The Fondas have invested in new equipment and educational material, expecting to double numbers to about 2,500 visitors this year. But there are limits. “It’s a good way to add value to our brand, but we do not have the structures for mass tourism. We take each guest personally to the farm with the boat; it takes time,” she says.

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Lean, Ugo and Irena Fonda

The Fonda family’s battles with bureaucracy, banks and even their own naivety in areas of business outside their expertise is a common enough experience for entrepreneurs in the former communist states of central and eastern Europe, says Andreas Antonopoulos, rector of the University of New York in Prague and professor of entrepreneurship.

Governments and ministries across the region struggle to understand entrepreneurs – that is if they care in the first place, Prof Antonopoulos told the Financial Times. “In my experience, [in the past] they did not really care, and now that the importance of entrepreneurship and what it results in for the local economies is starting to dawn on policy makers, they have limited understanding of how to help out,” he says.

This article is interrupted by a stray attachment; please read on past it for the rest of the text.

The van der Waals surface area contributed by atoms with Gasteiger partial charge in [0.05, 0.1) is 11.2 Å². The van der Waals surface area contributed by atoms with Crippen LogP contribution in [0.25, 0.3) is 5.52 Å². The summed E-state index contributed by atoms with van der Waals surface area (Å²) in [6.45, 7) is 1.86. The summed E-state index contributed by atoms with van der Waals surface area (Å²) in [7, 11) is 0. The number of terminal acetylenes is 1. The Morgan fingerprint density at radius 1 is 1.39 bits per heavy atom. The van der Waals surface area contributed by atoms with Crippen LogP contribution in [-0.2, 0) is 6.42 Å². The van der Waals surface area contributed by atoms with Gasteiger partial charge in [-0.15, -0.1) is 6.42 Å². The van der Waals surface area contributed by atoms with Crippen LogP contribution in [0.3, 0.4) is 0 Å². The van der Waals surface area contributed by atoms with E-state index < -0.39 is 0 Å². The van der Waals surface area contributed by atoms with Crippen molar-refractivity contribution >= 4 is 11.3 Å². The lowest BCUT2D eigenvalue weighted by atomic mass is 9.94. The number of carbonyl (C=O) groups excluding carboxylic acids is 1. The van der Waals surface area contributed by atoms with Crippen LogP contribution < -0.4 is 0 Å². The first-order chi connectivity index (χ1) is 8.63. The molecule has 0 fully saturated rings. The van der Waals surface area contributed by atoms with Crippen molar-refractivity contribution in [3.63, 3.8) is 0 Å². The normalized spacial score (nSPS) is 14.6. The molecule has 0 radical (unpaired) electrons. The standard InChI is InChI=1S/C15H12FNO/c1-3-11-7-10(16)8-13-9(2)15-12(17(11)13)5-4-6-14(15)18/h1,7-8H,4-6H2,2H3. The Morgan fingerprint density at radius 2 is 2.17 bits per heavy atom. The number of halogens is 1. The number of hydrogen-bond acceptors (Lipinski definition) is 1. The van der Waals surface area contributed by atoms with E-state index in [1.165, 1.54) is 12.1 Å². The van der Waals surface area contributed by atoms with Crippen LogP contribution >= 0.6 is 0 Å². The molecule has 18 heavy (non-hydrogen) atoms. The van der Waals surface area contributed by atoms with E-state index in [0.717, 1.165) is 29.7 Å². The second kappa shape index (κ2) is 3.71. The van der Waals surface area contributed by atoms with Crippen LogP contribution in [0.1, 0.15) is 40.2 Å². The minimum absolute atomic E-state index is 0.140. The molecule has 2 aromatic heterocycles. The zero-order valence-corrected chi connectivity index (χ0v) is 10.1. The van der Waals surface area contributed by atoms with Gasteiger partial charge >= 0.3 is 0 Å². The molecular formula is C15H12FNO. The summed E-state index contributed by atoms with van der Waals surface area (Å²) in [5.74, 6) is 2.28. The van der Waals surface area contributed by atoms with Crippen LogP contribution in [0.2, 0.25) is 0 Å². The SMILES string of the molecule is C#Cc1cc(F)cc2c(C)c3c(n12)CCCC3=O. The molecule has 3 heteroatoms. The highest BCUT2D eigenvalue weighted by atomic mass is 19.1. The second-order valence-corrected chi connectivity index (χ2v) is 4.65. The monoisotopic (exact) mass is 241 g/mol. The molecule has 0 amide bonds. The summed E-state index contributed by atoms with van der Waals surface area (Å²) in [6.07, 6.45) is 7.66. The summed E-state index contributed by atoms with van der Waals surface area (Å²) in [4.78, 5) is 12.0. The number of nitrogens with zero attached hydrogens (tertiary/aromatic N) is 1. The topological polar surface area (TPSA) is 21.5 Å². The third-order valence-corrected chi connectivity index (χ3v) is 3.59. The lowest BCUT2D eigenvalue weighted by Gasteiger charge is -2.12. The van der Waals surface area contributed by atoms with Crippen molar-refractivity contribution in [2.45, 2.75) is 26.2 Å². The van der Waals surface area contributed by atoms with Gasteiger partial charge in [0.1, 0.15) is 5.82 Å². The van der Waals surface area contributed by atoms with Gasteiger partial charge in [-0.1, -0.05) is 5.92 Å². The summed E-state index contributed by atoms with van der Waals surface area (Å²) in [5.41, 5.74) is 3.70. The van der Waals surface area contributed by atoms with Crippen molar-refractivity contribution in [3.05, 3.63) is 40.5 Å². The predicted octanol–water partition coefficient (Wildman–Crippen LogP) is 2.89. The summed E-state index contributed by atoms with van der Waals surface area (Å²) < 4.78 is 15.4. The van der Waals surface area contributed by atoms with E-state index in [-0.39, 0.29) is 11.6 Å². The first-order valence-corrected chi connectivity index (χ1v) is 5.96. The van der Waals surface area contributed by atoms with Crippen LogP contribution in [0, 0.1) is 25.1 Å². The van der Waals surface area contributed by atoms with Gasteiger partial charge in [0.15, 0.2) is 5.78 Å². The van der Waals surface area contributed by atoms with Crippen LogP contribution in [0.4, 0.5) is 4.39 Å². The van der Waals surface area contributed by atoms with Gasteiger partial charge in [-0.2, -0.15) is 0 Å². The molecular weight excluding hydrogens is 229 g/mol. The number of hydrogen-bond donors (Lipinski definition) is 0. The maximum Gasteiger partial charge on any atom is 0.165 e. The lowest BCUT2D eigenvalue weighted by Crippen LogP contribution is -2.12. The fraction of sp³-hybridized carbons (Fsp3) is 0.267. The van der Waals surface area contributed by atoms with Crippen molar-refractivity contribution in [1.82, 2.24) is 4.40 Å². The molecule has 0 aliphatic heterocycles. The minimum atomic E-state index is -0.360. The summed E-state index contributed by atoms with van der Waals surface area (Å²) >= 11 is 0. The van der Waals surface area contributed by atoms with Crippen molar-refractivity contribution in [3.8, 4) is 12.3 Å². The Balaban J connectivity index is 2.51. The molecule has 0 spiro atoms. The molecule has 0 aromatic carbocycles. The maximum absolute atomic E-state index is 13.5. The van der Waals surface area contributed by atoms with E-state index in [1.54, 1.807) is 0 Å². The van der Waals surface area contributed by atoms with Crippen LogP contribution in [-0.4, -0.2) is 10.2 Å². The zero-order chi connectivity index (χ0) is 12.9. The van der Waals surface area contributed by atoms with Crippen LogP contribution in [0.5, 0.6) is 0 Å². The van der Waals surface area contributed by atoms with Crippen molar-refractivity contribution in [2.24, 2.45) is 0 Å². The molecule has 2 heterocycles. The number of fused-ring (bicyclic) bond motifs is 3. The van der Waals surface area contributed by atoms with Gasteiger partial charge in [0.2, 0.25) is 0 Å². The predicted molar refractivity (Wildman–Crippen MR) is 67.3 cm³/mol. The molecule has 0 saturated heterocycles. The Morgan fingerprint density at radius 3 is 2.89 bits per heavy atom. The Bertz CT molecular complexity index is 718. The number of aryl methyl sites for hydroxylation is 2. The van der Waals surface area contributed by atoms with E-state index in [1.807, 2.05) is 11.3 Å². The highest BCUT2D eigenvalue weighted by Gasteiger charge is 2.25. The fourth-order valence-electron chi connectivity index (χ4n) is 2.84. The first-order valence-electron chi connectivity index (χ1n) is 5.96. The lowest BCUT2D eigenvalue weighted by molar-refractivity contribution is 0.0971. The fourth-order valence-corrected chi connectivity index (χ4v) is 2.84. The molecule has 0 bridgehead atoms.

There is much these governments can do to cut bureaucracy and ease excessive or sometimes contradictory regulations, he says. “The most obvious starting point for governments wanting to help is to stay out of the way, and facilitate entrepreneurs to spend all their energy on their ventures, ie cut red tape, taxation, complexity and bureaucracy, indeed, minimise interaction with the state. “They should try to see it from the entrepreneur’s point of view; estimate how much time, effort and money a new venture would need to spend on state-related tasks, and seek to minimise that cost,” Prof Antonopoulos adds.

Entrepreneurs are turned off by the amount of paperwork involved in seeking state subsidies, he says. “Monies are rarely put to genuine good use, although I’ve seen a couple of more promising schemes around.” The situation is slightly better in the western Visegrad Four states (Poland, Czech Republic, Slovakia and Poland), where entrepreneurs generally face fewer hurdles than further east, primarily due to the more politically and economically mature societies. “These countries have more developed domestic markets, somewhat easier access to capital and more advanced legal systems and start-up communities,” Prof Antonopoulos says.